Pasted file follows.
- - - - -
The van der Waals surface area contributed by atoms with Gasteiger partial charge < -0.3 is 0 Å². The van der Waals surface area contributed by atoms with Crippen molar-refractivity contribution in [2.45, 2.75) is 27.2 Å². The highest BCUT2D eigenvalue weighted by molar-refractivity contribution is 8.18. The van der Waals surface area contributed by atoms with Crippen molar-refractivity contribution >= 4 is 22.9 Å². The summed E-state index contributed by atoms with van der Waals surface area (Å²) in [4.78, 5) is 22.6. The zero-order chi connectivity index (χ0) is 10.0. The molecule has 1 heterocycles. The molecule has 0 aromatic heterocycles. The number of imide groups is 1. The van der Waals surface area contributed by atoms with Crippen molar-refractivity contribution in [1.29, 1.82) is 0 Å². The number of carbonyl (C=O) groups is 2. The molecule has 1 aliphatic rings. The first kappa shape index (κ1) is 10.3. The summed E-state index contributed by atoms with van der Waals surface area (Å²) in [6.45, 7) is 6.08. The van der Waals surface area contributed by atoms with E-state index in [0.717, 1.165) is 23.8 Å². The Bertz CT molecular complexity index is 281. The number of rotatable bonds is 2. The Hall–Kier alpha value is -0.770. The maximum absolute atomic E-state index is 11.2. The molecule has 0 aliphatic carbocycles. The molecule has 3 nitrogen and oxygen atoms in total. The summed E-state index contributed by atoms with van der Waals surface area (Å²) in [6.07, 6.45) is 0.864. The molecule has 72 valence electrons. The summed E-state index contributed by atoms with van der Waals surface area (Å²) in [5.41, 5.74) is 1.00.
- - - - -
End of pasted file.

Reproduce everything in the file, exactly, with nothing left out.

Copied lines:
The van der Waals surface area contributed by atoms with Gasteiger partial charge < -0.3 is 0 Å². The van der Waals surface area contributed by atoms with Crippen molar-refractivity contribution in [2.45, 2.75) is 27.2 Å². The highest BCUT2D eigenvalue weighted by molar-refractivity contribution is 8.18. The van der Waals surface area contributed by atoms with Crippen molar-refractivity contribution >= 4 is 22.9 Å². The summed E-state index contributed by atoms with van der Waals surface area (Å²) in [4.78, 5) is 22.6. The zero-order chi connectivity index (χ0) is 10.0. The molecule has 1 heterocycles. The molecule has 0 aromatic heterocycles. The number of imide groups is 1. The van der Waals surface area contributed by atoms with Crippen molar-refractivity contribution in [1.29, 1.82) is 0 Å². The number of carbonyl (C=O) groups is 2. The molecule has 1 aliphatic rings. The first kappa shape index (κ1) is 10.3. The summed E-state index contributed by atoms with van der Waals surface area (Å²) in [6.45, 7) is 6.08. The van der Waals surface area contributed by atoms with E-state index in [0.717, 1.165) is 23.8 Å². The Bertz CT molecular complexity index is 281. The number of rotatable bonds is 2. The Hall–Kier alpha value is -0.770. The maximum absolute atomic E-state index is 11.2. The molecule has 0 aliphatic carbocycles. The molecule has 3 nitrogen and oxygen atoms in total. The summed E-state index contributed by atoms with van der Waals surface area (Å²) in [6.07, 6.45) is 0.864. The molecule has 72 valence electrons. The summed E-state index contributed by atoms with van der Waals surface area (Å²) in [5.41, 5.74) is 1.00.